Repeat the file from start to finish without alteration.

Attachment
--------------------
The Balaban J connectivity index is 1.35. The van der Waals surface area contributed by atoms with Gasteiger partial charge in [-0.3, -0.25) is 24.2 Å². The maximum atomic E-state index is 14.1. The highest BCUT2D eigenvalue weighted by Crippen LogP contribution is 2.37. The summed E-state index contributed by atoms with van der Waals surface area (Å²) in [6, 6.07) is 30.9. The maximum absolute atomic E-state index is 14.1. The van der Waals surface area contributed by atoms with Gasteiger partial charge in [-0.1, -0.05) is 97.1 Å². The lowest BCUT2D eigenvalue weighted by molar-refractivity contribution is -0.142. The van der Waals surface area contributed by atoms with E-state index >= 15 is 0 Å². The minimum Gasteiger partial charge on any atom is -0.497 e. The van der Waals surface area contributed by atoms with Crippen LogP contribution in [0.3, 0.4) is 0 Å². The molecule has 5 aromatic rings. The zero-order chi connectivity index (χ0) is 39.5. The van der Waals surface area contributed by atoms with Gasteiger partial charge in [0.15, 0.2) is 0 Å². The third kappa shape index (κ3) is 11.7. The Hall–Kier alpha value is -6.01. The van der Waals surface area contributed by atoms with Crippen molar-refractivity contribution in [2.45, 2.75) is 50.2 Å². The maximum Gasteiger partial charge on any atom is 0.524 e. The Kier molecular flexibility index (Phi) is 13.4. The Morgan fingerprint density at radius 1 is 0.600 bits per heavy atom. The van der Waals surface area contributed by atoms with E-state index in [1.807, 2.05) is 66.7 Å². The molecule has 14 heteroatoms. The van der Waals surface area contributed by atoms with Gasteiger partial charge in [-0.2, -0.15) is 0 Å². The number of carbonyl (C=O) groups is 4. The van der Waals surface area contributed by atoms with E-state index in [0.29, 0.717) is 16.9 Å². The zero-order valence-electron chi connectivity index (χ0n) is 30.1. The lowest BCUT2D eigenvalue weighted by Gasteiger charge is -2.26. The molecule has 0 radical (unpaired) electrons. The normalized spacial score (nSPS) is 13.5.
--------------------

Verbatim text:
The Balaban J connectivity index is 1.35. The van der Waals surface area contributed by atoms with Gasteiger partial charge in [-0.3, -0.25) is 24.2 Å². The maximum atomic E-state index is 14.1. The highest BCUT2D eigenvalue weighted by Crippen LogP contribution is 2.37. The summed E-state index contributed by atoms with van der Waals surface area (Å²) in [6, 6.07) is 30.9. The maximum absolute atomic E-state index is 14.1. The van der Waals surface area contributed by atoms with Gasteiger partial charge in [-0.1, -0.05) is 97.1 Å². The lowest BCUT2D eigenvalue weighted by molar-refractivity contribution is -0.142. The van der Waals surface area contributed by atoms with E-state index >= 15 is 0 Å². The minimum Gasteiger partial charge on any atom is -0.497 e. The van der Waals surface area contributed by atoms with Crippen LogP contribution in [0.3, 0.4) is 0 Å². The molecule has 5 aromatic rings. The zero-order chi connectivity index (χ0) is 39.5. The van der Waals surface area contributed by atoms with Gasteiger partial charge in [0.15, 0.2) is 0 Å². The third kappa shape index (κ3) is 11.7. The Hall–Kier alpha value is -6.01. The van der Waals surface area contributed by atoms with Crippen molar-refractivity contribution in [2.45, 2.75) is 50.2 Å². The maximum Gasteiger partial charge on any atom is 0.524 e. The Kier molecular flexibility index (Phi) is 13.4. The Morgan fingerprint density at radius 1 is 0.600 bits per heavy atom. The van der Waals surface area contributed by atoms with E-state index in [1.807, 2.05) is 66.7 Å². The molecule has 14 heteroatoms. The van der Waals surface area contributed by atoms with Gasteiger partial charge in [-0.2, -0.15) is 0 Å². The number of carbonyl (C=O) groups is 4. The van der Waals surface area contributed by atoms with E-state index in [0.29, 0.717) is 16.9 Å². The zero-order valence-electron chi connectivity index (χ0n) is 30.1. The lowest BCUT2D eigenvalue weighted by Gasteiger charge is -2.26. The molecule has 0 radical (unpaired) electrons. The normalized spacial score (nSPS) is 13.5.